How to Use Storytelling in Documentation

How to Use Storytelling in Documentation

Wizeline believes in a multidisciplinary approach. We don't just staff engineers. Each project is a joint effort between engineers, designers, data experts, and talented technical writers. Our tech writers know the importance of great documentation, and they're sharing their tips for creating the most engaging documentation possible.

Reading a user manual is usually not as exciting as watching an episode of Stranger Things. Storytelling has been adopted by marketing and branding teams because it’s the perfect way to engage new customers. But, have you ever considered how storytelling can enrich your tech documents, and most importantly, make people want to read them?

Good storytelling requires lots of time and effort to master. And it’s the most important factor if you want your audience to connect with your writing.

How does storytelling relate to technical documentation? Does it mean that you should start writing your readme files as if you were writing a new episode for Stranger Things? No. However, there are some basic principles of storytelling that you can apply in technical writing to make your docs more engaging. The following are some storytelling concepts that, applied to technical communication, can bring a lot of benefits:

  • Defining a protagonist for your story
  • Defining a setting for your story
  • Defining a premise or reasoning behind your story
  • Defining a clear starting and ending point for your story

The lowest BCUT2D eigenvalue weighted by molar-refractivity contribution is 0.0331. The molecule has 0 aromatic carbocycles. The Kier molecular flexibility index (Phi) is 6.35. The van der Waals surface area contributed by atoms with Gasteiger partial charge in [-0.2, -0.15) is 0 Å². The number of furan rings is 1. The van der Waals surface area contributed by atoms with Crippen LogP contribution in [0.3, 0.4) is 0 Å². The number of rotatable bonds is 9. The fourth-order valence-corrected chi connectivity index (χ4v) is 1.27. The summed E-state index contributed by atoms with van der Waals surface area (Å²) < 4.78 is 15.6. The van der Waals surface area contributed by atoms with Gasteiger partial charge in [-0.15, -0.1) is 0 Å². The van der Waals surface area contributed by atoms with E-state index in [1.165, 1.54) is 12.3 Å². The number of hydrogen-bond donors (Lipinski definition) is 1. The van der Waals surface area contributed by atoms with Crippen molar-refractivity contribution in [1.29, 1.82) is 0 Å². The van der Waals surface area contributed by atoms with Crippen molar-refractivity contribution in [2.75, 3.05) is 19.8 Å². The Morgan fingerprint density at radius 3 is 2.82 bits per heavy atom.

• Breaking down your story in scenes

Some of these concepts may not seem very intuitive at first. Let’s dive into each one so you can start making technical documentation more engaging.

Define a protagonist (and secondary characters) for your story

All stories have a hero or main character. Your technical documents should have one too. If the user that is following your instructions has to perform their tasks using administrator access, make an administrator the hero of your story.

Different characters can be involved in the same story, but the actions they perform are different depending on the role they have. For example, let’s say your story is about the deployment of an application; if you tell this story with a developer as the hero, you would be writing a section of a Developer’s Guide. If the hero is instead an administrator, that would fit better in an Administrator’s Guide.

The actions that these characters perform are different too, even if they’re both part of the same story. For example, the developer’s mission is to make sure everything is ready to deploy and, most likely, run CLI commands to deploy changes. An administrator’s mission would be to ensure everything is ready to go to production, monitor and troubleshoot any issues in the deployment pipeline, and deploy upgrades.

Define a setting for your story

Every story needs a great location. The same applies to documentation. Before people invest time and energy on your documentation, provide them with answers to the following questions:

  • Where is the story happening? Give your readers some context. Tell them about the functions of the application, and let them know where it can be executed. Is it a mobile application? Is it a web app? What OS version do the readers need to run the software?
  • When is the story happening? Write down when you are publishing your document, and tell them when it expires. This way, your readers will know from the beginning of the document if it will still work for them.

Define a premise and reasoning behind your story

Your next step should be to write an interesting overview. This overview works as the thesis of your story, giving the reader specific information about what they are about to read in your document.